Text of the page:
Former EDA and McDonald Administrative Assistant Michelle Henry’s attorney John Cook told the court the McDonald bankruptcy filing made his client’s case problematic, in that Henry has filed to force McDonald to pay for her legal fees in the civil case.

Also on the table Friday was McDonald’s ability or willingness to testify as a witness as the civil cases proceed in the wake of her bankruptcy filing. That she could be deposed as a witness in other cases seemed agreed upon. But whether she would quickly choose to invoke her 5th Amendment right not to self-incriminate, with the refiling of criminal charges also still a possibility, remained at issue.

Judge Albertson took defense counsel concerns about the bankruptcy filing’s impact on the other defendant’s cases under advisement, observing, “I think we can proceed with (setting) dates in the event I rule the stay is not warranted.”

EDA attorney Seltzer noted the large number of witnesses to be deposed, over 50 he acknowledged; as well as the limited days per month, three, available for those depositions, depositions he predicted would at a minimum take a full day due to the number of defendants and their counsel involved. Due to those factors, coupled with lingering pandemic limitations on court processes, Seltzer raised an eyebrow or two predicting the civil trial wouldn’t happen before July of 2022.

That prediction led to an added sense of urgency by Petty and Jesse Poe’s attorney. Responding to a question, Shmidheiser told the court he probably would file his interlocutory appeal by the end of the week, as he sought a November date for a hearing on the appeal. Judge Albertson set November 23, at 3:30 p.m., for what is anticipated to be a 30 to 40 minute or so hearing.

Shmidheiser also told Judge Albertson that one of his primary hopes for the day’s hearing was that specific dates would be set for the lengthy deposition process of witnesses, as opposed to the vague “three days a month” tag currently on the table. Agreeing that pinning down dates for depositions was a preferred course of action, Albertson set about finding dates all attorneys could be available for.

Due to varying attorney’s schedules, preferences and other court variables, Tuesdays-Wednesdays-and-Thursdays were set between January and May 2021 to get the deposition ball rolling. Deposition dates agreed to were January 13-14-15; February 16-17-18; March 30, 31, April 1; and May 11-12-13.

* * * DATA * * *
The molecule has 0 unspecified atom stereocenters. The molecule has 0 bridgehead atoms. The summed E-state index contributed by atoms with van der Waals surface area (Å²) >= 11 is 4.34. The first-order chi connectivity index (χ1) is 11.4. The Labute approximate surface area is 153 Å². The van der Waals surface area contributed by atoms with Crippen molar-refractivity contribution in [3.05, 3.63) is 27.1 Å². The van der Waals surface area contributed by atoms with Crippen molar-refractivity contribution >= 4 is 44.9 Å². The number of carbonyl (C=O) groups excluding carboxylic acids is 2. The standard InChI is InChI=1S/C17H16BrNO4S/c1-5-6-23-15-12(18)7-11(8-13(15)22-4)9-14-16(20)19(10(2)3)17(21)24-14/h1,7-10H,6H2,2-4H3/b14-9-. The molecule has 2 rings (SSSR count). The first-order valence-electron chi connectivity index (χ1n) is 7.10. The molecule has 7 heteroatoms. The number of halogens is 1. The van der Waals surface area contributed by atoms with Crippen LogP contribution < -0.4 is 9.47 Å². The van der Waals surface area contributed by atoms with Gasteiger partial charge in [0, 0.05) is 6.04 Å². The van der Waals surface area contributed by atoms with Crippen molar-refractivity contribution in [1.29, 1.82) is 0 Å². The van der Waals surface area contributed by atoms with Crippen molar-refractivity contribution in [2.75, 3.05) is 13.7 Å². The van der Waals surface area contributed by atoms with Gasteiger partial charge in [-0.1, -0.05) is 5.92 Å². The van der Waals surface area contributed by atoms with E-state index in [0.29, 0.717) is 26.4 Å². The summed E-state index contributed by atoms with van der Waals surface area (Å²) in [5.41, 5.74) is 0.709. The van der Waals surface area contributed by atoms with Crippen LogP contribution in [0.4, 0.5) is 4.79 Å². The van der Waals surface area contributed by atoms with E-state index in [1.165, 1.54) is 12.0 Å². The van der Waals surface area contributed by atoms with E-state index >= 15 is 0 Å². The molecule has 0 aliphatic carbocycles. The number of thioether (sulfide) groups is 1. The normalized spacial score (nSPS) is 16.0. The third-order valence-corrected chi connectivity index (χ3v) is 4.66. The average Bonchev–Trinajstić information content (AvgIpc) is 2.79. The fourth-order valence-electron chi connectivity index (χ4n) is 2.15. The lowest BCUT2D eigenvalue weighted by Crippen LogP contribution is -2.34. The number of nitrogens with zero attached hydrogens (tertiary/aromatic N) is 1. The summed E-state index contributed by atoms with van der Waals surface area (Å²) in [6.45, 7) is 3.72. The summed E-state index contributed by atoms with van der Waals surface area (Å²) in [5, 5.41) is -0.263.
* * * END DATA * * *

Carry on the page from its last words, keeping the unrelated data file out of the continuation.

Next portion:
Acknowledging the process would likely continue through the remainder of the year, Albertson set a pre-trial motions date of February 19, with a 24-day trial scheduled 4-1/2 months later from July 5 to 29, 2022.

Some of us may need an ambulance to get to the EDA civil trial now scheduled for 24 days in July of 2022.

Seltzer did acknowledge it was possible some defendants’ motions to be removed to individual trials could be successful, leading to earlier trials for those defendants.

As for the bankruptcy situation, one attorney present familiar with bankruptcy cases, later explained to the media that the EDA could file to have certain McDonald assets separated from the bankruptcy sale process to accommodate creditors, citing her alleged embezzlements. However, without a conviction in support of those allegations that filing might be hard to get approved by a bankruptcy trustee, Shmidheiser said. He added that the bankruptcy transfers McDonald’s liability from the EDA civil case now in Warren County Circuit Court to a judge-overseen trial in a Harrisonburg U.S. Western District of Virginia Bankruptcy Court.

According to the McDonald Bankruptcy Docket posted by the U.S. Western District of Virginia Court:

The First Meeting of Creditors is scheduled for 9 a.m. on Friday, November 13, 2020 (by telephone);